The Srikrishna commission’s proposal to form a Unified Financial Agency for all financial firms has not gone down well with the Reserve Bank of India.
The central bank has vehemently opposed the proposal, citing different reasons, including lack of focus and unconvincing results abroad.
It has also opposed proposals by the commission to strip its powers in debt management and to tinker with the mechanism to oversee forex movements.
The Financial Sector Legislative Reforms Commission, headed by Justice B N Srikrishna, in its final report last week, said the UFA would yield benefits in terms of ‘economies of scope and scale in the financial system.’
The proposed agency would take over the work on ‘organised financial trading from RBI in areas connected with the bond-currency-derivatives nexus, and from Forward Markets Commission for commodity futures, thus giving a unification of all organised financial trading including equities, government bonds, currencies, commodity futures and corporate bonds’, it added.
However, RBI is not convinced. In a letter to the commission weeks before the release of the final report, RBI Governor D Subbarao said while the central bank welcomed some proposals such as consumer protection and regulatory accountability, it had ‘serious concerns’ on a couple of proposals.
“At present, the jurisdiction of Reserve Bank extends over critical economic pricing variables like money market interest rates, medium to long-term interest rates and exchange rates.
These rates have a bearing on monetary policy function.
Since the Commission proposes to continue monetary policy with Reserve Bank, it is necessary that the regulatory jurisdiction over these (G-Sec, Bond and forex) markets continues with Reserve Bank.”
Subbarao added the bond and currency markets should not be equated with the securities market, as the focus of regulation and nature of investors differ significantly.
“Equity markets are retail-oriented, calling for stringent mechanisms for investor protection and transparency in issuance.
“However, in the government securities market, as the issuer is the sovereign, the quality of issuance or issuer has no implication on investor protection.
Further, the predominant institutional nature of the participants in the government security, forex and money markets shifts the regulatory focus to issues of systemic stability and macro economic framework,” RBI said in the letter.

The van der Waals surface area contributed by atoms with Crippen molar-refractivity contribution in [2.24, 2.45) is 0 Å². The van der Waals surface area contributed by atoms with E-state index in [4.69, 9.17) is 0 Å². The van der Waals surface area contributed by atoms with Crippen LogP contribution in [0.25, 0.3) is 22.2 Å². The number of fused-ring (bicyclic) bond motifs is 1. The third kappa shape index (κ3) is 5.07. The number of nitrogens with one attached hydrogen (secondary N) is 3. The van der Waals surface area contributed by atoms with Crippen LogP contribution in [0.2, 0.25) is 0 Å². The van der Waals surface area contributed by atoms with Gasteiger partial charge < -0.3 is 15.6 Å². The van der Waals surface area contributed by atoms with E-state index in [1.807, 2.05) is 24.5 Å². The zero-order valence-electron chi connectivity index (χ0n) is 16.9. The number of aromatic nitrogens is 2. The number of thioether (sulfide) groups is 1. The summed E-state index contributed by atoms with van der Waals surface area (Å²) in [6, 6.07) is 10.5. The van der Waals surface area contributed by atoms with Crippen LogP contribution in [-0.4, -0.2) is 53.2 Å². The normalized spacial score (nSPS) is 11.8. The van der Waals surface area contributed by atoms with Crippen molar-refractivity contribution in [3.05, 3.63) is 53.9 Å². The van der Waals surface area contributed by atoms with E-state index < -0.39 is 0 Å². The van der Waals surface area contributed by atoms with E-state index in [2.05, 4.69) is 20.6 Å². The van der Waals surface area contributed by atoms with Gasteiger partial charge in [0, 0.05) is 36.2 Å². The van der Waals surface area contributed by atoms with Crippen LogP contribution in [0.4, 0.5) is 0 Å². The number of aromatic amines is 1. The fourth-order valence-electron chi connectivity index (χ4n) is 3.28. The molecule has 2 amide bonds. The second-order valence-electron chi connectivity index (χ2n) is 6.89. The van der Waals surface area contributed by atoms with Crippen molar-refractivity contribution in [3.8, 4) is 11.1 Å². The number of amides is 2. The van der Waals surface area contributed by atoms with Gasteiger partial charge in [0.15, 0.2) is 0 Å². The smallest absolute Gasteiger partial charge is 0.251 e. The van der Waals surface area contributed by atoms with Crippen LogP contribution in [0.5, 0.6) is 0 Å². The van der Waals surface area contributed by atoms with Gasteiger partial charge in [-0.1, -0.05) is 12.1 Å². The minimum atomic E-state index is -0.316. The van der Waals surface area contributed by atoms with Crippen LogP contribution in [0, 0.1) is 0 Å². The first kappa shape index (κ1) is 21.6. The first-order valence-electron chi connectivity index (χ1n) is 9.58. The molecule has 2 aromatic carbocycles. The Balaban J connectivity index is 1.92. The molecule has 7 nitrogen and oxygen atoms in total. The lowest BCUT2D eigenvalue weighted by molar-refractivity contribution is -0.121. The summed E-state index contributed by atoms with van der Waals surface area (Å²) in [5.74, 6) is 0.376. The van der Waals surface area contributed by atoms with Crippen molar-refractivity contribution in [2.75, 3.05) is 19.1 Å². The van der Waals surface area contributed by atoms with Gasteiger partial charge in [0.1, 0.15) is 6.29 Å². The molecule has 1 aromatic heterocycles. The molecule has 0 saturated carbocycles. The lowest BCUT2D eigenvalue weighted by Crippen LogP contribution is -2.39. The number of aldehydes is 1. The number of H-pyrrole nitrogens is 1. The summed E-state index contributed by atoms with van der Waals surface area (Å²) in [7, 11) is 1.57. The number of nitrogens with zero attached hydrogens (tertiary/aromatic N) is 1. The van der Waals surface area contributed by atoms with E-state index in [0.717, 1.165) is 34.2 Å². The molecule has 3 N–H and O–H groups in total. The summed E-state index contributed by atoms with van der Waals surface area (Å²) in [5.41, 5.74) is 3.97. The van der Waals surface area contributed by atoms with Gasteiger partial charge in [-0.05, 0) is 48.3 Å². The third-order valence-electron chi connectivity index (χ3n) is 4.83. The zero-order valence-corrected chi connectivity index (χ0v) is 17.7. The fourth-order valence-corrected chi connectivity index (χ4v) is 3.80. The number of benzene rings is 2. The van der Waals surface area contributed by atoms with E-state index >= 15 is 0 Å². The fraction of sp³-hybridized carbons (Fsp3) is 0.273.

The FSLRC had put up an approach paper late last year, in which it had put forth its intentions. Subbarao’s feedback came in response to this draft.
The market regulation function of RBI, the letter said, needs to be seen in the light of undue volatility in rates having wider macro-economic implications. Control over market participants is essential for effective discharge of monetary policy formulation and implementation function, it argued.
“It is, therefore, necessary that the regulatory jurisdiction over such markets remain with the Reserve Bank.”
RBI also felt the regulation of securitisation and reconstruction companies, credit information companies, and factoring companies should not go to the regulatory jurisdiction of UFA.
“Since the activities of these kinds of entities are very closely related to banking, it would be more appropriate to continue the regulation of these entities with the Reserve Bank of India, as is being done hitherto.”
Further bolstering its argument against the super-regulator, RBI said during the current crisis, both models -- regulation and supervision of financial institutions with the central bank and outside the central bank -- had failed in different countries.
Referring to the disbanding of the Financial Services Authority in the UK and entrusting the responsibility of the regulation and supervision of all financial institutions to the Bank of England, Subbarao said, “The developments in regulatory architecture, post crisis, have tended to entrust the central bank with the responsibility of regulation and supervision of financial entities where they were earlier not entrusted with the responsibility, rather than moving these responsibilities away from the central bank.”
Even in US, under the provisions of the Dodd Frank Act, all SIFIs (systemically important financial institutions), banks, and non-banks are subject to regulatory and supervisory oversight of the Federal Reserve.
“Since none of the models has proved to be superior to the other in the current crisis, disbanding the current architecture in favour of another unproven framework may not be desirable,” Subbarao told the commission weeks ahead of the release of the final report.
However, the commission stuck to its proposals.
Unity versus diversity
RBI says regulatory focus and consumers are quite different from equities
- The central bank not in favour of a separation of debt management office
- Wants to keep securitisation & reconstruction companies under its watch
- Unified regulator experiment had mixed results abroad
- After crisis trend abroad is to entrust central bank with more powers.